No. SmartLipo™ has been entirely debunked as having been just marketing hype. There is no paper ever published that objectively describes any advantage to it. The scars are just as large; it is just as invasive; it is just as painful; and no skin contraction has been documented. And there has been nothing at all published specifically on the treatment of gynecomastia with SmartLipo™.
The scarring depends upon what needs to be done: liposuction, excision, or both. If it is liposuction alone, there is usually a ¼” scar along the border of the areola. Through that, we suck fat out of that breast and from the opposite breast. Usually, however, it is necessary to make one other incision if the surgeon removes glandular tissue. This technique requires that a small peri-areolar incision, or a half-circle incision around the lower half of the areola, be made. In most cases the surgeon will also perform liposuction to sculpt the chest into the best contour/shape possible. Whichever technique your surgeon uses, there will be scarring afterward. However within 6 months to a year most scars fade to the point where you cannot distinguish them from your normal skin.
In almost all situations, it is also treated with removal of the gland through an incision around the areola and with liposuction. Even with fairly extreme cases of gynecomastia, the skin shows a powerful ability to contract. But there are some extraordinary cases in which skin does need to be removed – essentially doing a breast lift. When a patient has a lot of laxity and I am concerned that this is a possibility, I will discuss it ahead of time. But because the extent of skin contraction is so great, I typically do not do a skin excision at the same time as the removal of the gynecomastia. I will do an excision of the gynecomastia with liposuction, place a drain, have the patient wear good compression, and then come back and reassess, only doing the lift later, which is rarely necessary. Breast lift scars on a man can be very unsightly, and are often more cosmetically debilitating than a bit of skin laxity, so we try to avoid breast lift scars on a man at all costs.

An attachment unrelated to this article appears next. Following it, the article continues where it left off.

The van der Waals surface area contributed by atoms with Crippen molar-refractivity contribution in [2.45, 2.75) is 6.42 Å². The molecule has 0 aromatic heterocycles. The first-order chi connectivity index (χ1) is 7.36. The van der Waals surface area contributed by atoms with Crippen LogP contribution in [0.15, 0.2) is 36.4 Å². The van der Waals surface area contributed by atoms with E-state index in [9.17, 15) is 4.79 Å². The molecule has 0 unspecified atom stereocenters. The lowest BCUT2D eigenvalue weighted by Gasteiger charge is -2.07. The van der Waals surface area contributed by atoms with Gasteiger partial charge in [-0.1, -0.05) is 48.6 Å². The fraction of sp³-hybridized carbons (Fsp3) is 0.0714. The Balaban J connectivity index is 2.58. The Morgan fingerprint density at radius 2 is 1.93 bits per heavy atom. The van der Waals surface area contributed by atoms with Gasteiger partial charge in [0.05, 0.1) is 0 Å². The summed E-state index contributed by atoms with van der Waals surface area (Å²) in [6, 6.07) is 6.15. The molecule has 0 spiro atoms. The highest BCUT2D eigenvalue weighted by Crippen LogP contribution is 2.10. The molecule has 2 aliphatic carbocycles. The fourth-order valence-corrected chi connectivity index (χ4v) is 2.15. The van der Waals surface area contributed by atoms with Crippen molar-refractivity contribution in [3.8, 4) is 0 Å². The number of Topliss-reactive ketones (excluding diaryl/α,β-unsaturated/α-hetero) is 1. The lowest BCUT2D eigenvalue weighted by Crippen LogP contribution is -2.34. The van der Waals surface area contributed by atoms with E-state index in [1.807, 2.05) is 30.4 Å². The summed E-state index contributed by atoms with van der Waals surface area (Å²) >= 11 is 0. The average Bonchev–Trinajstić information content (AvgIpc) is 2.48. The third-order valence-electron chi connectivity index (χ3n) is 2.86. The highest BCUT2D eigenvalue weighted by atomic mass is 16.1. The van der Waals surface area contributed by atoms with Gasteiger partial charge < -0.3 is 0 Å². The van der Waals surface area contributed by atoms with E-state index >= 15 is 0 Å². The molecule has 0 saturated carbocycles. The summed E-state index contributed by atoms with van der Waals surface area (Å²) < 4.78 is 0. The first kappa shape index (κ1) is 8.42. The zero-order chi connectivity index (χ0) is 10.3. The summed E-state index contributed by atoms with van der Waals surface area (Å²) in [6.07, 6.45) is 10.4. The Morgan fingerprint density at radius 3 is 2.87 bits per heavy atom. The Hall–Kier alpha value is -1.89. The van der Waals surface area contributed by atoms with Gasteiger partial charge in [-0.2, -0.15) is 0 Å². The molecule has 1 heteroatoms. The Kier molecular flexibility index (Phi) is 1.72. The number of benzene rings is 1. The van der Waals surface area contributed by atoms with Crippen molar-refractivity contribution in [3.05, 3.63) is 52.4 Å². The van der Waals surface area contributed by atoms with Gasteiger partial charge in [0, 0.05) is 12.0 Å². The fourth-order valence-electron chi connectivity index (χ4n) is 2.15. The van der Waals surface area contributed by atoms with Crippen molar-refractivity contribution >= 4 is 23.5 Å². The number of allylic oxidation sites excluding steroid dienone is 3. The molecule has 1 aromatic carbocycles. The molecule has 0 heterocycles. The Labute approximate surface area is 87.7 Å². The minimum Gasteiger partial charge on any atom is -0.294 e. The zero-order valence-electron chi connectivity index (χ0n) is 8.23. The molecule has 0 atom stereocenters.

The objective in the surgical treatment of gynecomastia is to make the chest proportional to the rest of the torso. If a man is significantly overweight, it would look odd to make the chest totally flat; if a man is very thin, then the chest should be quite flat. With less fat over the pectoralis muscle, treatment of gynecomastia should make it so that the pectoralis muscles are easier seen aftersurgery. Your efforts in the gym will now show through without gynecomastia hiding the shape of your muscles.
While it is better to do plastic surgery when someone is at their ideal weight, true gynecomastia does not fluctuate much with weight. The rubbery, glandular tissue of true gynecomastia is gland tissue. It can be affected by hormones and drugs, but is not affected much by body weight. Body weight just affects fat. So if there is a lot of fat in your chest, then weight fluctuations can affect the chest. The question to ask yourself is this: is your chest out of proportion to the rest of your body? If it is, then you at least should consider speaking to a plastic surgeon.
Every plastic surgeon has a different routine they want patients to follow before gynecomastia surgery. Usually, patients are asked to quit smoking and stop all aspirin containing products. In addition, herbal remedies that can thin the blood or increase anesthetic risks are terminated. Your surgeon will give you a specific list that they want you to follow.